Solar and batteries are set to be installed at the Central Power House in remote Umuwa, to provide South Australian communities on the Anangu Pitjantjatjara Yankunytjatjara (APY) Lands with cheaper, cleaner power.

South Australian Minister for Energy and Mining, Dan van Holst Pellekaan, said the $9 million contract to upgrade Umuwa will transition the community from being solely reliant on diesel generators to cheaper, cleaner renewable generation.

“Last financial year, the Central Power House at Umuwa consumed about 2.8 million litres of diesel to supply electricity to APY customers – that’s more than an olympic swimming pool of diesel fuel,” Mr van Holst Pellekaan said.

“The current reliance on diesel at Umuwa means that the State Government spends about $3.6 million on diesel fuel and associated transport costs, creating 7.6 million tonnes a year of carbon dioxide pollution.

“When completed, the upgraded Central Powerhouse will be fitted with 3MW of solar photovoltaic panels and 1MW of battery storage to deliver 4.4GW hours a year.

“The installation of the renewable energy system will deliver about 40 per cent of the total power required.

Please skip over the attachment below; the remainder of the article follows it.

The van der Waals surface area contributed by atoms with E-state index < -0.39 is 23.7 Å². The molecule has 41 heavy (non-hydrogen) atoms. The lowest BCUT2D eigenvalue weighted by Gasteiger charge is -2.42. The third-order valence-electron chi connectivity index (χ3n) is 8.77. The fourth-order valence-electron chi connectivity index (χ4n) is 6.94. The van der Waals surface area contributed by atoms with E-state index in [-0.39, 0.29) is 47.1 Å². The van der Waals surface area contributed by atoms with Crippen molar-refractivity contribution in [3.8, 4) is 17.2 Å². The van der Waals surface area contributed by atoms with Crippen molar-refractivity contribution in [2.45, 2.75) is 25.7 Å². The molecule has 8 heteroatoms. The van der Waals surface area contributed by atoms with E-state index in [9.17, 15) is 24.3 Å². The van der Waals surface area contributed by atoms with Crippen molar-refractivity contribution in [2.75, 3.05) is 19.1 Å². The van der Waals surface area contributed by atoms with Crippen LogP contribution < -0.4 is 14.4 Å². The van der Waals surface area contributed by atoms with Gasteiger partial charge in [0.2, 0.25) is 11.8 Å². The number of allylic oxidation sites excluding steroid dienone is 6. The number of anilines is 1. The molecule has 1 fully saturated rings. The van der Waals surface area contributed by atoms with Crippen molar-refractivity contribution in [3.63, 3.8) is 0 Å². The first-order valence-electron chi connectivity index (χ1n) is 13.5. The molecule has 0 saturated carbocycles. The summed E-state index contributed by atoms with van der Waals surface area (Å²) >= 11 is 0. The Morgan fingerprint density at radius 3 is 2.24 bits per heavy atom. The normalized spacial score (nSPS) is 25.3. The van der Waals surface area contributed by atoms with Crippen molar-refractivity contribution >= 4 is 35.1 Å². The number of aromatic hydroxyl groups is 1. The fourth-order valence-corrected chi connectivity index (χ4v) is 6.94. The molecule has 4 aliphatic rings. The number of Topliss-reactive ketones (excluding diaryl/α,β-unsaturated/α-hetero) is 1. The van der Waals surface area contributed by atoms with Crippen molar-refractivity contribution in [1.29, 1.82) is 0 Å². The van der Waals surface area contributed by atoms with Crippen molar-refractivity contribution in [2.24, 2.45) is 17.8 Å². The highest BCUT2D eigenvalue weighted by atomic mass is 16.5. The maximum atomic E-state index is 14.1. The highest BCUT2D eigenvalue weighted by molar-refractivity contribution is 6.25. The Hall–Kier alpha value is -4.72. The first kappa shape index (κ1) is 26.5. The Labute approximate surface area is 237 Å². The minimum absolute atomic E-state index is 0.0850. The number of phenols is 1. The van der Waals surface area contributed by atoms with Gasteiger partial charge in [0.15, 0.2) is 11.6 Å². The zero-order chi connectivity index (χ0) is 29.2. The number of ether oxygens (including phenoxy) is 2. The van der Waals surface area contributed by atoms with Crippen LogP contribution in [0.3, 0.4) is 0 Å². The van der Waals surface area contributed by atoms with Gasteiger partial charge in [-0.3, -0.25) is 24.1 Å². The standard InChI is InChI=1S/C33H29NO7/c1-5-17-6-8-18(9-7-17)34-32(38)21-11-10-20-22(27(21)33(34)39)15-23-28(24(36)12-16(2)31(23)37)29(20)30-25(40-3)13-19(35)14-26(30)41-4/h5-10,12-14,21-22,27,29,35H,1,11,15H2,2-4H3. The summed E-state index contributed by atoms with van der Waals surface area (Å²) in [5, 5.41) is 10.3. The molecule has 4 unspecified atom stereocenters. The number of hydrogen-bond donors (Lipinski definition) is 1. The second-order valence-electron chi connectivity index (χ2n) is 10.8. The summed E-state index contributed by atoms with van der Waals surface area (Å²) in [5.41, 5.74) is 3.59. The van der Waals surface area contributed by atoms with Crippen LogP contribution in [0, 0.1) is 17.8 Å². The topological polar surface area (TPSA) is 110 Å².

“As well as a lower carbon footprint and a substantial reduction in costs associated with diesel use and freight, this upgrade will introduce more advanced technologies to improve reliability at the remote site.

“This remotely monitoring technology means that we can detect faults in real time, so that we can reduce the length of unplanned outages and increase the reliability of supply.”

Mr van Holst Pellekaan added that during the construction phase of the Central Power House upgrade about 30-40 jobs will be created, with Next Generation Electrical committing to engage with local indigenous businesses to deliver 30 per cent of the on-site labour hours in the delivery of this project.

“This remote infrastructure upgrade will foster the development of local skills and give APY community members the opportunity to be involved in the development of electrical infrastructure projects,” Mr van Holst Pellekaan said.

“This is a great example of building back better, providing stimulus to create jobs and skills, and reduce costs and pollution.”

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